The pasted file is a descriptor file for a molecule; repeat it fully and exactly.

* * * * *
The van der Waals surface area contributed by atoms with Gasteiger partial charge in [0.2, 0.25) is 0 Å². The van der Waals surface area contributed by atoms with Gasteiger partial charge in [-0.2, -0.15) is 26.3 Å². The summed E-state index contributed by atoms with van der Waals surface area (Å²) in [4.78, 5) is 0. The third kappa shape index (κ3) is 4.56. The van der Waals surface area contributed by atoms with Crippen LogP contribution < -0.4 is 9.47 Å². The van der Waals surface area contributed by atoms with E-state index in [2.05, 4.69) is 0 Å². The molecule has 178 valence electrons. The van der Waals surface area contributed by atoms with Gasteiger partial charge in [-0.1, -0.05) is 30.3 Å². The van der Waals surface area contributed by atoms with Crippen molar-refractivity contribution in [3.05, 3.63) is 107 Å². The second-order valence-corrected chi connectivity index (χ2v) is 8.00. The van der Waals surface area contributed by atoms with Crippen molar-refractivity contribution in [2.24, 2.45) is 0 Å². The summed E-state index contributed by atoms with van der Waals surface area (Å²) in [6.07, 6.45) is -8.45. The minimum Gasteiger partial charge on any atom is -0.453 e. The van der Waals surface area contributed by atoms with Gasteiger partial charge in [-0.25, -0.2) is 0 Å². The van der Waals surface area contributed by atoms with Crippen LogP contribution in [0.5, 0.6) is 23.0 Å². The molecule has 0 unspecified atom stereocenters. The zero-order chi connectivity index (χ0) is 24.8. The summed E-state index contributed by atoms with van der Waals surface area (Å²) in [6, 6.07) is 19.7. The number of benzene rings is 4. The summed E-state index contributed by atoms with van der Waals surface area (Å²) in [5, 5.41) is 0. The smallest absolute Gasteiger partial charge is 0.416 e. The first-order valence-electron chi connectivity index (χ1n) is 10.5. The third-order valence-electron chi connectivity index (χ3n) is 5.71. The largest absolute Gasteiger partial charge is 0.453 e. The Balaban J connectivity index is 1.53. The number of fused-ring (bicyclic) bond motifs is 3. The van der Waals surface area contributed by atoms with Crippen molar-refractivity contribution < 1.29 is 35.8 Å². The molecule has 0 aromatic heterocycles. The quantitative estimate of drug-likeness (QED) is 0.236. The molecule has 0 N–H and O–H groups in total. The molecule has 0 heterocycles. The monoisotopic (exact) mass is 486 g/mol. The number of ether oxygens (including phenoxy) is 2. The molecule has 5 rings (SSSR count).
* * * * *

The van der Waals surface area contributed by atoms with Gasteiger partial charge in [0.2, 0.25) is 0 Å². The van der Waals surface area contributed by atoms with Gasteiger partial charge in [-0.2, -0.15) is 26.3 Å². The summed E-state index contributed by atoms with van der Waals surface area (Å²) in [4.78, 5) is 0. The third kappa shape index (κ3) is 4.56. The van der Waals surface area contributed by atoms with Crippen LogP contribution < -0.4 is 9.47 Å². The van der Waals surface area contributed by atoms with E-state index in [2.05, 4.69) is 0 Å². The molecule has 178 valence electrons. The van der Waals surface area contributed by atoms with Gasteiger partial charge in [-0.1, -0.05) is 30.3 Å². The van der Waals surface area contributed by atoms with Crippen molar-refractivity contribution in [3.05, 3.63) is 107 Å². The second-order valence-corrected chi connectivity index (χ2v) is 8.00. The van der Waals surface area contributed by atoms with Crippen molar-refractivity contribution in [2.24, 2.45) is 0 Å². The summed E-state index contributed by atoms with van der Waals surface area (Å²) in [6.07, 6.45) is -8.45. The minimum Gasteiger partial charge on any atom is -0.453 e. The van der Waals surface area contributed by atoms with Gasteiger partial charge in [-0.25, -0.2) is 0 Å². The van der Waals surface area contributed by atoms with Crippen LogP contribution in [0.5, 0.6) is 23.0 Å². The molecule has 0 unspecified atom stereocenters. The zero-order chi connectivity index (χ0) is 24.8. The summed E-state index contributed by atoms with van der Waals surface area (Å²) in [6, 6.07) is 19.7. The number of benzene rings is 4. The summed E-state index contributed by atoms with van der Waals surface area (Å²) in [5, 5.41) is 0. The smallest absolute Gasteiger partial charge is 0.416 e. The first-order valence-electron chi connectivity index (χ1n) is 10.5. The third-order valence-electron chi connectivity index (χ3n) is 5.71. The largest absolute Gasteiger partial charge is 0.453 e. The Balaban J connectivity index is 1.53. The number of fused-ring (bicyclic) bond motifs is 3. The van der Waals surface area contributed by atoms with Crippen molar-refractivity contribution < 1.29 is 35.8 Å². The molecule has 0 aromatic heterocycles. The quantitative estimate of drug-likeness (QED) is 0.236. The molecule has 0 N–H and O–H groups in total. The molecule has 0 heterocycles. The monoisotopic (exact) mass is 486 g/mol. The number of ether oxygens (including phenoxy) is 2. The molecule has 5 rings (SSSR count).